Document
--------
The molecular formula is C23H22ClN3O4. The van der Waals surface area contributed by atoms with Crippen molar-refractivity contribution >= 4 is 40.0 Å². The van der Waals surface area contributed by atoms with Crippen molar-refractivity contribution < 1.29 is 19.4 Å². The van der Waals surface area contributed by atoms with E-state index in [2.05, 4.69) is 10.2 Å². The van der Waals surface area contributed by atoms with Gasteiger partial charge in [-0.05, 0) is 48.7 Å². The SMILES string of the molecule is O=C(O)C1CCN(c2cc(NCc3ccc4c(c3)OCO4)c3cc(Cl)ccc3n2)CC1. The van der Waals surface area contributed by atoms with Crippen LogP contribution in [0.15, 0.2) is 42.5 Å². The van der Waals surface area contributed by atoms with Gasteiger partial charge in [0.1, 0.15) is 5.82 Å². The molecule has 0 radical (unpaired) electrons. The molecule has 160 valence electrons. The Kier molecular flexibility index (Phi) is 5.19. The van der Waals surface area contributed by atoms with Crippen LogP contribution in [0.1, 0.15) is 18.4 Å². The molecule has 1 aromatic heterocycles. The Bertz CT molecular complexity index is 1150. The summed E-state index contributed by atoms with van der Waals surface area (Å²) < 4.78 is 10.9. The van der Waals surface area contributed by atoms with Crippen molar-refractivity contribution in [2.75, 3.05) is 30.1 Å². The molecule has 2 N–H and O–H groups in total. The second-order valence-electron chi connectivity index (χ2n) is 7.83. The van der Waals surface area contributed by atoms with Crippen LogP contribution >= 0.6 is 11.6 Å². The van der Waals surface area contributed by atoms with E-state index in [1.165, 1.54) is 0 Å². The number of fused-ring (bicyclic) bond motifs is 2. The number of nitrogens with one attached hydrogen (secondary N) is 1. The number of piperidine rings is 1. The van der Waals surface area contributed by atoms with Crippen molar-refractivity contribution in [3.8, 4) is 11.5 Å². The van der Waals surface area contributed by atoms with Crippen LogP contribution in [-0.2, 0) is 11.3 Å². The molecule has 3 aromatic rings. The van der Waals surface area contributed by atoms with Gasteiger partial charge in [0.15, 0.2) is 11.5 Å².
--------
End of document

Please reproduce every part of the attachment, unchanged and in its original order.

The molecular formula is C23H22ClN3O4. The van der Waals surface area contributed by atoms with Crippen molar-refractivity contribution >= 4 is 40.0 Å². The van der Waals surface area contributed by atoms with Crippen molar-refractivity contribution < 1.29 is 19.4 Å². The van der Waals surface area contributed by atoms with E-state index in [2.05, 4.69) is 10.2 Å². The van der Waals surface area contributed by atoms with Gasteiger partial charge in [-0.05, 0) is 48.7 Å². The SMILES string of the molecule is O=C(O)C1CCN(c2cc(NCc3ccc4c(c3)OCO4)c3cc(Cl)ccc3n2)CC1. The van der Waals surface area contributed by atoms with Crippen LogP contribution in [0.15, 0.2) is 42.5 Å². The van der Waals surface area contributed by atoms with Gasteiger partial charge in [0.1, 0.15) is 5.82 Å². The molecule has 0 radical (unpaired) electrons. The molecule has 160 valence electrons. The Kier molecular flexibility index (Phi) is 5.19. The van der Waals surface area contributed by atoms with Crippen LogP contribution in [0.1, 0.15) is 18.4 Å². The molecule has 1 aromatic heterocycles. The Bertz CT molecular complexity index is 1150. The summed E-state index contributed by atoms with van der Waals surface area (Å²) < 4.78 is 10.9. The van der Waals surface area contributed by atoms with Crippen molar-refractivity contribution in [2.75, 3.05) is 30.1 Å². The molecule has 2 N–H and O–H groups in total. The second-order valence-electron chi connectivity index (χ2n) is 7.83. The van der Waals surface area contributed by atoms with Crippen LogP contribution >= 0.6 is 11.6 Å². The van der Waals surface area contributed by atoms with E-state index in [1.165, 1.54) is 0 Å². The number of fused-ring (bicyclic) bond motifs is 2. The number of nitrogens with one attached hydrogen (secondary N) is 1. The number of piperidine rings is 1. The van der Waals surface area contributed by atoms with Crippen molar-refractivity contribution in [3.8, 4) is 11.5 Å². The van der Waals surface area contributed by atoms with Crippen LogP contribution in [-0.2, 0) is 11.3 Å². The molecule has 3 aromatic rings. The van der Waals surface area contributed by atoms with Gasteiger partial charge in [0.15, 0.2) is 11.5 Å².